Interesting that the long barrel may be a hold over from black powder days. The full choke still seems too tight for me in most circumstances and I have to conclude that either ammunition patterned differently or that ducks were taken at greater ranges.
As an aside, I think decoys are still incredibly expensive given that they are just injection molded plastic junk made in china.
November 07, 2005, 09:57
The further back you go the less ducks. You would not get as many shots in the 1930s as now. The shotshells are different too. The barrel length is just tradition. If you hit a duck with a full choke 2 3/4" 4 or 6 shot from 30-40 yds it won't vaporize.
I have found that the same loads in a modified gun often does not do the job, especially with head-on shots. Ducks are tough.
November 07, 2005, 14:01
Wind, I guess your reply shattered my illusion that there were simply more ducks back in the turn of the century. My thought was that the hunter would simply plow a pattern into a bevy of high-fliers and wait for the ones that dropped, as there was a much higher concentration of the migratory waterfowls at that time. Hmmmm. Interesting question. Thanks for the orthonological observation! :wink:
November 07, 2005, 14:36
Ducks were very intensively hit back then, almost to the point of extinction in the 20s and 30s. As with most other game there numbers were revived by hunting laws.
The only time those huge flocks would have been around is just after the indian epidemics. Once the pressure by the indians was off they really got populated until the Euro and Chinese immigrants took to it and got populated enough to do so. So, by early in the 20th century they were beaten back pretty well.
November 07, 2005, 17:04
It is interesting that the period we think of as the "Golden Age" of duck hunting was characterized by relatively few ducks.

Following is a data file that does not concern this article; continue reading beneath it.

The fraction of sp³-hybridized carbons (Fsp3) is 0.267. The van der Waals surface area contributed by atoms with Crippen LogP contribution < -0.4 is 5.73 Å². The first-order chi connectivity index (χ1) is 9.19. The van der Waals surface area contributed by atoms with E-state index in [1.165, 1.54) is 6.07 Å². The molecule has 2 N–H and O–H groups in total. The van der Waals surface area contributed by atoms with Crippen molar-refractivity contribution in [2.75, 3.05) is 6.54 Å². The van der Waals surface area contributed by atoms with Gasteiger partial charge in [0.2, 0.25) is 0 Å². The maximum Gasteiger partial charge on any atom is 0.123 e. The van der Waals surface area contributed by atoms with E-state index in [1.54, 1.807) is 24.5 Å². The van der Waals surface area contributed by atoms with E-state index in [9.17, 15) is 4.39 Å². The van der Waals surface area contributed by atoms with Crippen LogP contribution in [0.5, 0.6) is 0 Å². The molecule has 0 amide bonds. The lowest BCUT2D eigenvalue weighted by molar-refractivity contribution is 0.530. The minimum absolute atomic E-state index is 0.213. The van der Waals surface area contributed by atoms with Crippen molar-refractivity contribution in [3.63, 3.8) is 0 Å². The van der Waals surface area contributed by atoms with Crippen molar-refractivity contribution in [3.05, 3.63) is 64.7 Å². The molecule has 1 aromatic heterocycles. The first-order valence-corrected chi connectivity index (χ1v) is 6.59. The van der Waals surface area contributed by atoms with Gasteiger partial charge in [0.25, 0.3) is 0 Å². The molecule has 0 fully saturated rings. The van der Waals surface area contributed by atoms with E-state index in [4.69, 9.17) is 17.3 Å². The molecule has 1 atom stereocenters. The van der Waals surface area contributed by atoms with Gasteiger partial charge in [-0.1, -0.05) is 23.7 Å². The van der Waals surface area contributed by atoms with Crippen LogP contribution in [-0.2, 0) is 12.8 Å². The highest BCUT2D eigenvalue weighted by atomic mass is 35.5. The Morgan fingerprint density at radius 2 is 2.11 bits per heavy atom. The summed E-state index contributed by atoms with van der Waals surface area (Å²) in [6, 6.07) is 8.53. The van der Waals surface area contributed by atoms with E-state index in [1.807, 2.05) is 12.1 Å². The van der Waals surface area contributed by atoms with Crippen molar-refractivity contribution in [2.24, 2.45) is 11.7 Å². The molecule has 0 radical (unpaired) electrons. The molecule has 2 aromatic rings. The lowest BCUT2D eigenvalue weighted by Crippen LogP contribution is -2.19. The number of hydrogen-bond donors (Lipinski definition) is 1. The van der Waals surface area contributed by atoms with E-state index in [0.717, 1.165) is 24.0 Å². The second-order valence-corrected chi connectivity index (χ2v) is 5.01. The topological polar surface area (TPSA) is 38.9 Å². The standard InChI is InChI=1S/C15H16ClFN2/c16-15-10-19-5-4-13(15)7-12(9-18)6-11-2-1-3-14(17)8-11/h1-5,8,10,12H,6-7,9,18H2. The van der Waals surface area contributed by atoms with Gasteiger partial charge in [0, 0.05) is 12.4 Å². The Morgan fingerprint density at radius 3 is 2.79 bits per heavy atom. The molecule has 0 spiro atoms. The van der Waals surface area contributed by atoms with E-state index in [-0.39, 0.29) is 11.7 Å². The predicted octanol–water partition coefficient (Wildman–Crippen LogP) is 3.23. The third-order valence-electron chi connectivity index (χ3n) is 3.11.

November 07, 2005, 21:37
That probably explains why they were so ornate. They spent more time looking at them than shooting. :tongue:
November 07, 2005, 22:55
Alot of the past hunting technigue also was a far diffrent type of hunting. I spoke with a bunch of old market hunters in the 70's right before they exited this world. Many of their techniques involved ducks on the water or ducks on the ground. From what I heard especially during the Depression years ducks were viewed simply as table fare. Many used English call ducks and scull boats. Also the wad technology we have today wasn't there or the buffered shot. I remember old farmers that were reared in that era still sneaking the ducks in the grainfields to what we called Arkansas them. (Shoot them on the ground). A whole different outlook on ducks than the current view.
November 08, 2005, 11:20
Most shotguns back in the old days were cheap all in one tools for the homestead. Good for snakes, varmints, deer & the occasional duck for dinner.
I used a full choke mod 12 Winchester for 20 years on dove & ducks. It always took a box of shells to start bringing any thing down learning to lead, after that their ass belonged to me. I always used low velocity 7s or 8s on dove & HV 4s to 6s on ducks. Single ought on deer, the jackrabbit size deer we have can't handle single ought buckshot.